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Author Topic: Istock is hacked?  (Read 19784 times)

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« Reply #25 on: November 29, 2012, 19:28 »
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Good and valid perspective, Karen.


« Reply #26 on: November 29, 2012, 19:38 »
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Re that site, from the contributer newsletter:
"Our legal team continues to investigate this matter and we will keep you updated. That being said, please consider this a reminder to guard your iStockphoto credentials carefully. Do not use your iStock log in details at any other sites, and consider changing your passwords from time to time.

And while were on the topic of fraud, lets talk about refunds. There is a lot of discussion in the forums about refunds at iStockphoto being higher than normal due to credit card fraud. This is simply not the case. We have a very robust set of fraud detection systems in place, and, in fact, our credit card fraud rates are below the standards set by the credit card companies."

I'm one of them who used their $2 promotion to buy an XS of my own -- a newly uploaded file, in my portfolio for one day, no views.  MyUploads, open in another window at the time, immediately showed a download of an XL, the largest size available for me.  iStock was notified.  I haven't seen a refund yet.  This was 11 days ago.  My purchase from istockreseller was done in an incognito window, with no cookies or caching or history or IP information going to them, with a throw-away account that has no connection to my real name or email address.  They have no paypal info or credit card info from me, and I've received no other emails from them or anyone else (which frankly surprised me, as I expected a boatload of spam).  The downloaded file went immediately into the trash without being opened (who knows what they might have embedded in them).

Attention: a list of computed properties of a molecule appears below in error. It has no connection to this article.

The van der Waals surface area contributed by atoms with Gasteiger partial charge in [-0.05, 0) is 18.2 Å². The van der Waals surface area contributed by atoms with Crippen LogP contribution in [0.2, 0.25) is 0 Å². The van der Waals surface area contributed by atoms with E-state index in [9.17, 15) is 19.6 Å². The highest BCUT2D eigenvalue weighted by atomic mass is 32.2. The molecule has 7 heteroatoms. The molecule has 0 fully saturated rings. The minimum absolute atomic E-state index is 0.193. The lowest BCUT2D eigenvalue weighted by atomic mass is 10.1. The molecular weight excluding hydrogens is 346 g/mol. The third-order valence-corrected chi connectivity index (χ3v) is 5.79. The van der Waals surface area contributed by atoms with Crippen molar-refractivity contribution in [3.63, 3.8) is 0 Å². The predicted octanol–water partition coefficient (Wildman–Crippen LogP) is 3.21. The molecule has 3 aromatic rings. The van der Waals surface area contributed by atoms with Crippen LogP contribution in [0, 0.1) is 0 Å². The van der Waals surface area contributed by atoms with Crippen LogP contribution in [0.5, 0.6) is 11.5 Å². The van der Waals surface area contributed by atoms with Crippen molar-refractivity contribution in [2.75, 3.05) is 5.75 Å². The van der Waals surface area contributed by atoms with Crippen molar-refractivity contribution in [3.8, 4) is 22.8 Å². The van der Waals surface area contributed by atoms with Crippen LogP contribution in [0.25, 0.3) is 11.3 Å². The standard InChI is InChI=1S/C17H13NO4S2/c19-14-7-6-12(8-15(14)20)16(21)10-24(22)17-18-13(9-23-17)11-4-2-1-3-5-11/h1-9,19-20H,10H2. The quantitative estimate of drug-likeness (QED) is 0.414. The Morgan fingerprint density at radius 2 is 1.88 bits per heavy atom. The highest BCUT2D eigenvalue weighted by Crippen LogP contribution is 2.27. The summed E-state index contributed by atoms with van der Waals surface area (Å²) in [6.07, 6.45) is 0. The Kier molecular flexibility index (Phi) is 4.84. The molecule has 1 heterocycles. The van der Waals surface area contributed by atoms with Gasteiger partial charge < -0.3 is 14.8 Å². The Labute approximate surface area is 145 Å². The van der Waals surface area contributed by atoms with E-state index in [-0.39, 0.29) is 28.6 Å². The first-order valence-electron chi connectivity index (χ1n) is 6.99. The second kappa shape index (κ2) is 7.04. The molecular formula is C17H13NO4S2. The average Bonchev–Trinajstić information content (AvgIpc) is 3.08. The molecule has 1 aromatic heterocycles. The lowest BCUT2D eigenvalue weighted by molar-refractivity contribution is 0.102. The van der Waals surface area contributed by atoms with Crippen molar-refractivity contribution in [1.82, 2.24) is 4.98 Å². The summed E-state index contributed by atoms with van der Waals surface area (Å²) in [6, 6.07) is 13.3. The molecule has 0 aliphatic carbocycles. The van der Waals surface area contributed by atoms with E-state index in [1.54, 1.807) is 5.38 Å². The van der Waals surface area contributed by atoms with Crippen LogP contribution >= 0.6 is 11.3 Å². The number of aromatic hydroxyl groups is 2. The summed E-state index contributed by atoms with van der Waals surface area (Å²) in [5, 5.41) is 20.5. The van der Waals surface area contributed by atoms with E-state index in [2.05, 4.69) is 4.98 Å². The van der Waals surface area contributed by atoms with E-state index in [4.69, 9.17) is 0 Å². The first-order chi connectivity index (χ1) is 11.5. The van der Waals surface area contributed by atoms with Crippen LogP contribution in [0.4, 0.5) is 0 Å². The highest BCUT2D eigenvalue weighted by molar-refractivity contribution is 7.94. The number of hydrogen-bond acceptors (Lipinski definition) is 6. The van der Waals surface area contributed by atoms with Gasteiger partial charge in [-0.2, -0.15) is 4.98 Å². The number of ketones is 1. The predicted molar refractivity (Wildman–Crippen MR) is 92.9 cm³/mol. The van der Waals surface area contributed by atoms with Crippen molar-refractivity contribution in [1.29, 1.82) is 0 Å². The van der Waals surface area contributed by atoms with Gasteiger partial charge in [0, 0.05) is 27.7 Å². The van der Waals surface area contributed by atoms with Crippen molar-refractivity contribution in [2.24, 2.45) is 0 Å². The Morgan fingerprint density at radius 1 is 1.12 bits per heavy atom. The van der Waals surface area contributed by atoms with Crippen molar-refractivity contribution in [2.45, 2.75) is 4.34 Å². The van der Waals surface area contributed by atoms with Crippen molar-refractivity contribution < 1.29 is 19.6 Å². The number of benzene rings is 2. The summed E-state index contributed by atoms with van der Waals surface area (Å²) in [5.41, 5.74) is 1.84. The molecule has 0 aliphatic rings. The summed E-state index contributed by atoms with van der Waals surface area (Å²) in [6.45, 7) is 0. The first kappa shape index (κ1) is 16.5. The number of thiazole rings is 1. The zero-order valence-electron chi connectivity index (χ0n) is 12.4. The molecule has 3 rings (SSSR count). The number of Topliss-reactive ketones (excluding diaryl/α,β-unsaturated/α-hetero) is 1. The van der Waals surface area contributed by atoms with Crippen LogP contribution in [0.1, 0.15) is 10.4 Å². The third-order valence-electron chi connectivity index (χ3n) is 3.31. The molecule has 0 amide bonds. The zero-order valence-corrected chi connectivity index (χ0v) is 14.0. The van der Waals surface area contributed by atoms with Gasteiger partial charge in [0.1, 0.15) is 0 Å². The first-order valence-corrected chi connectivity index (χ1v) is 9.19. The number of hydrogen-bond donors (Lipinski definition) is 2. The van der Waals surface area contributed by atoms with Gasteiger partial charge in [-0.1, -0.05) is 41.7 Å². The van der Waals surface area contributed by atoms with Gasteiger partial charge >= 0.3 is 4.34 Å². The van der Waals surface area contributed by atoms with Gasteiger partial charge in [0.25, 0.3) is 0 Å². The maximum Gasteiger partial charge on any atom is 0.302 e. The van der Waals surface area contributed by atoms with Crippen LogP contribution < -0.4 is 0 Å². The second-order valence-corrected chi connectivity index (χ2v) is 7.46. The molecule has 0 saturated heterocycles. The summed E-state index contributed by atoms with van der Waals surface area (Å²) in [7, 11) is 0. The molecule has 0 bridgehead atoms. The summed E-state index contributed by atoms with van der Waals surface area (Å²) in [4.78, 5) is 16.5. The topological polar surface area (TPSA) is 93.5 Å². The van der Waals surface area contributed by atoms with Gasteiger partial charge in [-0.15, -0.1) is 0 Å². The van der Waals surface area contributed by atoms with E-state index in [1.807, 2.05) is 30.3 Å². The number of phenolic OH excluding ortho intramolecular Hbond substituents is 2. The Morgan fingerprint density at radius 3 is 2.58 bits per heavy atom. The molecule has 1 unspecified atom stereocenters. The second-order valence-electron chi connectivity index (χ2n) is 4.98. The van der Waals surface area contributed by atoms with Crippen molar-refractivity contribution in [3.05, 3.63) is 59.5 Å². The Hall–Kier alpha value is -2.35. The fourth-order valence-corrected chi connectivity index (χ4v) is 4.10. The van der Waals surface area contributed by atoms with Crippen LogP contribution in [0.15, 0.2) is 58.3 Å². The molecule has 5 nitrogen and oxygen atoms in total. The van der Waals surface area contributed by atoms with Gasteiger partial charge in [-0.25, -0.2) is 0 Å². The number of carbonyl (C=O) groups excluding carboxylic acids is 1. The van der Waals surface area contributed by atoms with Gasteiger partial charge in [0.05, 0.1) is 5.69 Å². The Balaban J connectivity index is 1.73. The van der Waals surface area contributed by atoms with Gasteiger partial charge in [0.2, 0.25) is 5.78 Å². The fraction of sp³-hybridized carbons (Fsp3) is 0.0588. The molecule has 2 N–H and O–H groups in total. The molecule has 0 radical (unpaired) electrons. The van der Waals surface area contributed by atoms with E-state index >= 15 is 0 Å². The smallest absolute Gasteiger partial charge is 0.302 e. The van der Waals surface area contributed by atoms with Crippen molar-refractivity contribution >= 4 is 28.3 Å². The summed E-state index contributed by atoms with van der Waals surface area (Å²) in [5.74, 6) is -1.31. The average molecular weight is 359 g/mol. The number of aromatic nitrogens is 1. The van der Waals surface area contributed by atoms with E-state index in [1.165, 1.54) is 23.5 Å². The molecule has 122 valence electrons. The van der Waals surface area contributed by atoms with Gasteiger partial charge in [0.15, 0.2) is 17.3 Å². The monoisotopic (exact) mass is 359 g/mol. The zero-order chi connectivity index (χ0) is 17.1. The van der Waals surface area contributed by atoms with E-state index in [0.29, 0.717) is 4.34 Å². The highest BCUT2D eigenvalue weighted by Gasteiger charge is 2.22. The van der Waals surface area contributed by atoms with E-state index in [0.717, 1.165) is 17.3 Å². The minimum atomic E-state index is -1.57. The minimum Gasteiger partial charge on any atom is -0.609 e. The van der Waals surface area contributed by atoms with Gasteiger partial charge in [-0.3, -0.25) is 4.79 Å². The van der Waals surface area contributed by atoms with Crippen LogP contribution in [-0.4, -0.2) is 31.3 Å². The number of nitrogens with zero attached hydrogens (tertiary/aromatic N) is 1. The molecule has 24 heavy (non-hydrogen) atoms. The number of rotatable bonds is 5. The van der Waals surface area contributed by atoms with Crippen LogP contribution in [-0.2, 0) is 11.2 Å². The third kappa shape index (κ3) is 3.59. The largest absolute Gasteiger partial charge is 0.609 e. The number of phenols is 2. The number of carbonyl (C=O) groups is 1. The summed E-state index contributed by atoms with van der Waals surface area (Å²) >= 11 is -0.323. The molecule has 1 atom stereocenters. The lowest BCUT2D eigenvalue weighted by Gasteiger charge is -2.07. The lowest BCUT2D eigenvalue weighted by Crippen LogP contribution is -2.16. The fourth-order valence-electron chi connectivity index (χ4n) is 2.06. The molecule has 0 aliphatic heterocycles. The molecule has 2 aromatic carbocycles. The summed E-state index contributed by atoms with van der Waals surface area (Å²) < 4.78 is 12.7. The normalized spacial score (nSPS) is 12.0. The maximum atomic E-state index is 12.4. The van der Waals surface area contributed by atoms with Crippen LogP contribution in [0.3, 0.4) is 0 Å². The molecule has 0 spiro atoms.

With several people doing this now and providing all the detail to iStock (and one would assume iStock would be doing this to, to track the payer of these), I question the "very robust set of fraud detection systems".  Someone is paying for these large size purchases from iStock.  I still believe that if this happened to Amazon or BestBuy or your bank, this would not still be going on almost a month after first being reported.  Can it be that difficult to track where it's coming from when they get paid for these?

I understand some of the responses and Sean's blog post -- no, the site probably hasn't been "hacked" -- but someone is getting our images.  This is taking the fun out of getting downloads, because now I instantly wonder if they are legitimate, and if I will find myself going into the hole after the next payout (I also don't understand the time delay for the refunds).

^^^ Brilliant post Karen, thanks for sharing your experience. I really, really don't understand what is actually going on here.

« Reply #27 on: November 29, 2012, 23:32 »
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Perhaps iStock is preparing some legal action and need to lay low while they do so. that would explain the deleted threads.
One can hope.

RacePhoto

« Reply #28 on: November 29, 2012, 23:58 »
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Perhaps iStock is preparing some legal action and need to lay low while they do so. that would explain the deleted threads.
One can hope.

Perhaps the scam site is doing the same thing, collecting information until they get shut down and then going to pillage and plunder with all the information they have gathered.

B8

« Reply #29 on: November 30, 2012, 00:36 »